Evaluation in physical therapy

Physiotherapy for torture victims I: Chronic pain in torture victims: Possible mechanisms for the pain

Prip, K. & Amris, K. Torture Quarterly: Journal on Rehabilitation of Torture Victims and Prevention of Torture, 10(3), 73-76.
This article was reviewed by doctoral physical therapy student, Angela Pitar, from the University of Minnesota, 2014. 
A link to the article from the Dignity-Danish Institute Against Torture library is below.
Background - Throughout the years, several chronic muscular pain syndromes have been described in victims of torture with common findings of:  regional or diffuse pain in the musculoskeletal system often associated with poor sleep, tiredness, paresthesia, headache,

Physiotherapy Helps Individuals and Communities

Hope is hidden within client stories, even when those stories are full of wounds. After surviving war and torture, clients’ lives have changed, and this really affects the whole family. But after clients go through the rehabilitative care cycle with CVT, I see change and hope. I see mothers helping their children after the trauma they’ve experienced. The children become comfortable with their mother again, and the mothers have told me they feel like mothers again to their children. The whole family is once again affected, but in a positive way.

Physiotherapy Outcomes at the Center for Victims of Torture-Nairobi program

Since CVT’s physiotherapy program began in Nairobi, around 260 clients have been assessed at both intake and six month follow up on the Pain and Discomfort Inventory (PDI). On all items, clients showed statistically significant improvements in levels of pain and functionality. Approximately 130 clients have been assessed at both time periods with the Disability Rating Index (DRI) and we observe statistically significant improvements in functional ability for 10 of the 12 activities.

Nearly all of the clients are also receiving, or have received psychosocial counseling services as well.

Psychosomatic group treatment helps women with chronic pelvic pain

Albert, H. (1999). Journal of Psychosomatic Obstetrics and Gynaecology, 20(4), 216-225.
Reviewed by Brittany Burton, doctoral physical therapy candidate from the University of Minnesota, 2014. 
Please email them at library@dignityinstitute.dk and include a list of desired articles and your mailing address.
Background: In this study, group treatment for women with chronic pelvic pain based on physical, psychosomatic and behavioral therapeutic principles of treatment was assessed.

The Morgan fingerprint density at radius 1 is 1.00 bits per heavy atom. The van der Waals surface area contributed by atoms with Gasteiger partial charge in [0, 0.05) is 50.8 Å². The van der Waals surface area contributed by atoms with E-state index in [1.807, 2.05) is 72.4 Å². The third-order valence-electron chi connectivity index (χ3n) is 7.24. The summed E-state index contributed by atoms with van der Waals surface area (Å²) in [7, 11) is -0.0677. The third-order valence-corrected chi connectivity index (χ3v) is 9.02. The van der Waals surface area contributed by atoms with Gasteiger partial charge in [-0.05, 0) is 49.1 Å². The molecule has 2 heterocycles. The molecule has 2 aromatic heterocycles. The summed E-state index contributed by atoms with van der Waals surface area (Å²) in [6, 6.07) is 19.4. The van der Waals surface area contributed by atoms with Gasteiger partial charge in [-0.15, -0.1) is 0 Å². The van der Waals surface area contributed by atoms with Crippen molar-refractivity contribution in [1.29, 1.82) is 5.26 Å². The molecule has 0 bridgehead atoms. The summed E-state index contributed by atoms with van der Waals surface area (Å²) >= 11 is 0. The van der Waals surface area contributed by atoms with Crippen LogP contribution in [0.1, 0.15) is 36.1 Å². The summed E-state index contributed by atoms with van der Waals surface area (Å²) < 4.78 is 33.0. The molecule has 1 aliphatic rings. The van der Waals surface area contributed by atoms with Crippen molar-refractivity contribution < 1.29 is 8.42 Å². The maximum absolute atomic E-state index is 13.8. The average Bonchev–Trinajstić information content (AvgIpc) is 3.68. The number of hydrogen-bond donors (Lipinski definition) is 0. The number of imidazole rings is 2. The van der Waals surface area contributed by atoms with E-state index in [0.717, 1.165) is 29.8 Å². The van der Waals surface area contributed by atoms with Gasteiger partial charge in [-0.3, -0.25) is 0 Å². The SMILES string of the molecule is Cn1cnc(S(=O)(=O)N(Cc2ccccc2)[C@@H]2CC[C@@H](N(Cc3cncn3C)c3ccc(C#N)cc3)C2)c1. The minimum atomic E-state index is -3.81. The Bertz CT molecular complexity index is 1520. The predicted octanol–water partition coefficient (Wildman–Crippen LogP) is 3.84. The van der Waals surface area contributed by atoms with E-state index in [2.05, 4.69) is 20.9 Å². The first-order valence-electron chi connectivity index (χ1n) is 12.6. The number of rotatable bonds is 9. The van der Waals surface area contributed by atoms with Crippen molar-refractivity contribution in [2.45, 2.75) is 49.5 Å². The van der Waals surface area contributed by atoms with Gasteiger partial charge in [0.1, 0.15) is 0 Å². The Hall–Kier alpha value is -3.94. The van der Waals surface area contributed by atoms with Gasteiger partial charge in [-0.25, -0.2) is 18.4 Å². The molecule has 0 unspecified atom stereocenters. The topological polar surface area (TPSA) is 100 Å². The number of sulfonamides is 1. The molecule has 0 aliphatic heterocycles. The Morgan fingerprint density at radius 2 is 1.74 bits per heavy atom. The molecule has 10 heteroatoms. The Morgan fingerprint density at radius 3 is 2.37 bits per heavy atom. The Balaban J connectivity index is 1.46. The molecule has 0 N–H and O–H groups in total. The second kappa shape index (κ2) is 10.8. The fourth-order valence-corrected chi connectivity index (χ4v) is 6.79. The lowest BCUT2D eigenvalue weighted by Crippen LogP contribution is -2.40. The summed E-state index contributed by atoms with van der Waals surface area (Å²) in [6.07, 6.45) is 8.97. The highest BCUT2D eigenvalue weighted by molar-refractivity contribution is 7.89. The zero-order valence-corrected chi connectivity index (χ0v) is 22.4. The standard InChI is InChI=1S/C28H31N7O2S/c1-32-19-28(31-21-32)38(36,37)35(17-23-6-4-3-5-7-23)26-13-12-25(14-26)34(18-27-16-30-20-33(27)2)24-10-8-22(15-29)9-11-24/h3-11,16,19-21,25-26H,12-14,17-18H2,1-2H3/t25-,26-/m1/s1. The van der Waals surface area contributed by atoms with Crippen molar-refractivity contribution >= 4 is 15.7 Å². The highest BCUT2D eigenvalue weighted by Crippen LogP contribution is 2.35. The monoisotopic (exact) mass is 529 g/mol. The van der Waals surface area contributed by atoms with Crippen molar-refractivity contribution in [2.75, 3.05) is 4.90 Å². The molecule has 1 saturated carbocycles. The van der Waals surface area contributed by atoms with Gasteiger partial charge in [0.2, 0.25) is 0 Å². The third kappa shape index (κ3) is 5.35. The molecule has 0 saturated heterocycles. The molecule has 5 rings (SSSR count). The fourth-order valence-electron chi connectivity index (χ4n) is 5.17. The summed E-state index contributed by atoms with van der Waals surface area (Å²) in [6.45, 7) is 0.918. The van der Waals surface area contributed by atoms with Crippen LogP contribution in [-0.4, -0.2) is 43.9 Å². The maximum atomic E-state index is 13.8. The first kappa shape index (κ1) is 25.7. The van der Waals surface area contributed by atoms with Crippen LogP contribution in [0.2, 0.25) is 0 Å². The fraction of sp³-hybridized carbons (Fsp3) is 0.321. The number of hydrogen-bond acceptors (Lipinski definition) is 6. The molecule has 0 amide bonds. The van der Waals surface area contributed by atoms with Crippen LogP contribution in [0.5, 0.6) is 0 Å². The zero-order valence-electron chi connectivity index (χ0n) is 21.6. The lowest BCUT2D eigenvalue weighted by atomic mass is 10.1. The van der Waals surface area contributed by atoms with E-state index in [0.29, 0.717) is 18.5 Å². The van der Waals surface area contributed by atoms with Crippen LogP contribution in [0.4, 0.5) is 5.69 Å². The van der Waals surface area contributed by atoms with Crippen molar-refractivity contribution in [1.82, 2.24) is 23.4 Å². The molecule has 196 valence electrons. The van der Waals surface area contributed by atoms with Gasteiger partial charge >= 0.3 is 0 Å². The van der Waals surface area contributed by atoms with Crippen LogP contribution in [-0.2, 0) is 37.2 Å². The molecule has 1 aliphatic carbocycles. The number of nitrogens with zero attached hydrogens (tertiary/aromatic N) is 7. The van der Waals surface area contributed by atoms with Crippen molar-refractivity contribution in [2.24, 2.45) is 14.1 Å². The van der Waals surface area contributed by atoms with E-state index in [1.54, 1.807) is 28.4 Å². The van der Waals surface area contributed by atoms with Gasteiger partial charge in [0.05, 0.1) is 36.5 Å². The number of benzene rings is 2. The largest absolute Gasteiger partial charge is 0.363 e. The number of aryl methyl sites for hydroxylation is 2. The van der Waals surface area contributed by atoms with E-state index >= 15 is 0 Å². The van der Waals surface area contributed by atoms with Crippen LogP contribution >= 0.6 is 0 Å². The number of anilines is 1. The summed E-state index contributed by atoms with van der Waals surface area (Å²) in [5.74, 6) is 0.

Sequelae in Soft Tissues after Beating, Suspension, and Fixation

Prip, K. (1994), Torture Quarterly, Suppl. 1, 28-31.
This article was reviewed by University of Minnesota doctoral physical therapy student Angela Pitar, 2014. 
The link to the full text from Dignity-Danish Institute Against Torture is below.
Background: Many movement impairments are found in torture survivors, since they were placed in fixed positions for prolonged periods of time.  This article discusses the effects of tissue stress/strain, the phases of injury, and different management approaches for the different phases. 
Background -
  • when tendons are loaded, all the fibers straighten out

THI Part 1 of 3: History and Evidence of Traumatic Head Injury (THI): Basic Concepts and Principles in the Care of Torture Survivors with THI

Don't miss the other two parts of this webinar series!

Screening for Traumatic Head Injury in a Basic Clinic Setting (THI Part 2 of 3)

Family and Patient Support: New Approaches to Fostering Dialogue and Hope (THI Part 3 of 3)

In the 1950's Dr. Ettinger and later in the 1980s Goldfeld and Mollica identified Traumatic Head Injury (THI)/leading to Traumatic Brain Injury (TBI) as a common and severe sequelae of trauma and other forms of external violence. THI/TBI is now likely recognized as the signature injury in American combat troops returning from the wars in the Middle East.

Torture Survivors: Pain Pattern and Disability

Prip, K. (2005). Lunds University. 37 pages.
This booklet is available free of charge from Dignity-Danish Institute Against Torture. Please email them at library@dignityinstitute.dk and include a list of desired articles and your mailing address.
This booklet was reviewed by Victor Chow, doctoral physical therapy student at the University of Minnesota.
Background: In “Torture Survivors: Pain Pattern and Disability”, the researchers strived to categorize their subjective and objective findings regarding physical impairments of torture victims.

Torture! Violence! Physiotherapy?

Faure, M. (1995). South African Journal of Physiotherapy, 5(3), 49-51.
This article was reviewed by Charlotte Hoium, doctoral physical therapy student at the University of Minnesota.
It is available free of charge by request to Dignity-Danish Institute Against Torture by emailing library@dignityinstitute.dk
Background: In this brief article, a description of a four day long training seminar about physical therapy and torture was made, as well implications for physical therapy education are made. Special considerations for treating torture survivors are described.
Possible Implications for